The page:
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Format: DVD
First off, once you get past the idea of a Stargate the rest kind of falls into place. The government, with the help of Professor Daniel Jackson (James Spader), figures out how to work it. Pro. Jackson, with an escort of soliders led by Colonel Jack O'Neil (Kurt Russell) step through it to the other side.
They find a desert planet where humans are being made to mine for the same material that the gate was made from.
The people are Egyptians who were removed from Earth over 10,000 years ago, by an alien, and even Daniel Jackson can't understand their language because living languages CHANGE.
The movie is careful to stay away from many of the cliches of most sci-fi movies but also stays away from having characters which are TOO simple. Both Daniel and Jack (played by James and Kurt) are real people, not cardboard cut-outs, with all the flaws and merits of our own reality. The natives are catch between trying to be friendly towards strangers AND not pissing off their Gods.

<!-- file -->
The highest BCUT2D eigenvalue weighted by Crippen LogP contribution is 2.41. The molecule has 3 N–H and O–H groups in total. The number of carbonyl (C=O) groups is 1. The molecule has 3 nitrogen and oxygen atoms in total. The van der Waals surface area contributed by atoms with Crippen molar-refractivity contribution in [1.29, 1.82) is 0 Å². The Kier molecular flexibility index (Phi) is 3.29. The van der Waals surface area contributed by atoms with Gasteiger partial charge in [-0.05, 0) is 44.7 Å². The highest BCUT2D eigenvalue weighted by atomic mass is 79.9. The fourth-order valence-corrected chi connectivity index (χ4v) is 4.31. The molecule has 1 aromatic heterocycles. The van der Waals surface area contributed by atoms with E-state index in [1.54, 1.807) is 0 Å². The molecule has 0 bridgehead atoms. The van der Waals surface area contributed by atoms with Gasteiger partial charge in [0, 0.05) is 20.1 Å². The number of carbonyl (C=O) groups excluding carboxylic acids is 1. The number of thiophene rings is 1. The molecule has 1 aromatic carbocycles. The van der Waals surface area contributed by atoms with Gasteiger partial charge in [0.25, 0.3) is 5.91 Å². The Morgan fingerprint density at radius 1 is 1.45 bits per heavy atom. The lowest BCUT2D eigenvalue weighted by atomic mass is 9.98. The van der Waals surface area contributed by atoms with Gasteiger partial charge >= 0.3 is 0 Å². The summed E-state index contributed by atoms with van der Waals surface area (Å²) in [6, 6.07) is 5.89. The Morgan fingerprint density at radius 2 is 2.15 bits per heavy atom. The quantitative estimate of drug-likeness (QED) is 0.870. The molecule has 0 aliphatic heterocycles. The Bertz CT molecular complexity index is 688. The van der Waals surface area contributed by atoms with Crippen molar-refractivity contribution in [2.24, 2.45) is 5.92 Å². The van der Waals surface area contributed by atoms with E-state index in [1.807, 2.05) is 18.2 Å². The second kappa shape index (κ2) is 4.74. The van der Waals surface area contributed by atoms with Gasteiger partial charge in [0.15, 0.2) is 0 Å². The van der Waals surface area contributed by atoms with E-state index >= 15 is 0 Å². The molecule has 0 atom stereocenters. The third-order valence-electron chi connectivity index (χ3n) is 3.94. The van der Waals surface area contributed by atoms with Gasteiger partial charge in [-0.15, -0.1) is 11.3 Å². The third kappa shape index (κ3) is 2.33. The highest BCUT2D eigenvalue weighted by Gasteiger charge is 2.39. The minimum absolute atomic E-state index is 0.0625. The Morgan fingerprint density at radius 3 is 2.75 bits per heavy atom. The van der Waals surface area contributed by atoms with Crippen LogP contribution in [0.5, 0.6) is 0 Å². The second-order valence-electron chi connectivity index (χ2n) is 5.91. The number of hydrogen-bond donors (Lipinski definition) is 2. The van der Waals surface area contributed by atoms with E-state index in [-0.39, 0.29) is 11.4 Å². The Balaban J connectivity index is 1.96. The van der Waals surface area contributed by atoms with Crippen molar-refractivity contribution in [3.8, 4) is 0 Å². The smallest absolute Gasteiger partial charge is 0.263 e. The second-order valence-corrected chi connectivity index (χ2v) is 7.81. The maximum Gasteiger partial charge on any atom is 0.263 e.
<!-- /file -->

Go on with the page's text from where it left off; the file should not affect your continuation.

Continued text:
The science and technology used by Ra and his men look very sleek and very real. From the spaceship to the gliders, everything has a touch of old Egyptian myth mixed with advanced alien know-how.
The DVD comes with two versions of the movie, Director's Cut and the theatrical cut, in which the former has audio commentary. The DVDs also have a great 'Making of Stargate' featurette, a 'Is There a Stargate?' short starring Erich von Daniken himself, trailers, scane access, crew and cast information and production notes.
Everything you could want in a DVD set, a mixture of sound science fiction, a touch of great effects and the pinch of old fashion adventure. This is a great pop corn flick. Enjoy!